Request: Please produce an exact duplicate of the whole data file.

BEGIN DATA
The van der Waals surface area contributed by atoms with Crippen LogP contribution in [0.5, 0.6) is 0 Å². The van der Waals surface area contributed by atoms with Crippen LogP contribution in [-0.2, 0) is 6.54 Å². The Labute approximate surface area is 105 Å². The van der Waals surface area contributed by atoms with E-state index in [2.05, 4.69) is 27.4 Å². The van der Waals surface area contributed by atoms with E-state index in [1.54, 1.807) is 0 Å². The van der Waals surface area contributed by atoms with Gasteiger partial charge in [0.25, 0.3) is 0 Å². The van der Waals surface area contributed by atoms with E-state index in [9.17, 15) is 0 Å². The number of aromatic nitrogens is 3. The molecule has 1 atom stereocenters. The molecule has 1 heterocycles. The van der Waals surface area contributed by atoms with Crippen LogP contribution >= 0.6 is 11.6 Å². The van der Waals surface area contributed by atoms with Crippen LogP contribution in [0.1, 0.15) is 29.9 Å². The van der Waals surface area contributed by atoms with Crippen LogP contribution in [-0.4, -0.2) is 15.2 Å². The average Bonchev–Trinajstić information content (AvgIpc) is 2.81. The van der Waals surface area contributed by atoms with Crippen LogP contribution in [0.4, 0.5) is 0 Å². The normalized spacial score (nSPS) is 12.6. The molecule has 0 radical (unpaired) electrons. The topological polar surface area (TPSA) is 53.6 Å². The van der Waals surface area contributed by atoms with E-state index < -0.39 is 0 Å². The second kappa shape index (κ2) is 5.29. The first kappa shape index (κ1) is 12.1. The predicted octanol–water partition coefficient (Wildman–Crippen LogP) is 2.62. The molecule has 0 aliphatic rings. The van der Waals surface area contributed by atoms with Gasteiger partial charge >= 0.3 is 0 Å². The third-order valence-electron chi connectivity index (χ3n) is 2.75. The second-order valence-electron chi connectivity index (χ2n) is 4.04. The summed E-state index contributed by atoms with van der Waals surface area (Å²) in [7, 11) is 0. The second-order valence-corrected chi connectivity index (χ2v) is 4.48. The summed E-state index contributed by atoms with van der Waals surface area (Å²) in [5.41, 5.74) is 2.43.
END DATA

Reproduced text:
The van der Waals surface area contributed by atoms with Crippen LogP contribution in [0.5, 0.6) is 0 Å². The van der Waals surface area contributed by atoms with Crippen LogP contribution in [-0.2, 0) is 6.54 Å². The Labute approximate surface area is 105 Å². The van der Waals surface area contributed by atoms with E-state index in [2.05, 4.69) is 27.4 Å². The van der Waals surface area contributed by atoms with E-state index in [1.54, 1.807) is 0 Å². The van der Waals surface area contributed by atoms with Gasteiger partial charge in [0.25, 0.3) is 0 Å². The van der Waals surface area contributed by atoms with E-state index in [9.17, 15) is 0 Å². The number of aromatic nitrogens is 3. The molecule has 1 atom stereocenters. The molecule has 1 heterocycles. The van der Waals surface area contributed by atoms with Crippen LogP contribution >= 0.6 is 11.6 Å². The van der Waals surface area contributed by atoms with Crippen LogP contribution in [0.1, 0.15) is 29.9 Å². The van der Waals surface area contributed by atoms with Crippen LogP contribution in [-0.4, -0.2) is 15.2 Å². The average Bonchev–Trinajstić information content (AvgIpc) is 2.81. The van der Waals surface area contributed by atoms with Crippen LogP contribution in [0.4, 0.5) is 0 Å². The normalized spacial score (nSPS) is 12.6. The molecule has 0 radical (unpaired) electrons. The topological polar surface area (TPSA) is 53.6 Å². The van der Waals surface area contributed by atoms with E-state index < -0.39 is 0 Å². The second kappa shape index (κ2) is 5.29. The first kappa shape index (κ1) is 12.1. The predicted octanol–water partition coefficient (Wildman–Crippen LogP) is 2.62. The molecule has 0 aliphatic rings. The van der Waals surface area contributed by atoms with Gasteiger partial charge >= 0.3 is 0 Å². The third-order valence-electron chi connectivity index (χ3n) is 2.75. The second-order valence-electron chi connectivity index (χ2n) is 4.04. The summed E-state index contributed by atoms with van der Waals surface area (Å²) in [7, 11) is 0. The second-order valence-corrected chi connectivity index (χ2v) is 4.48. The summed E-state index contributed by atoms with van der Waals surface area (Å²) in [5.41, 5.74) is 2.43.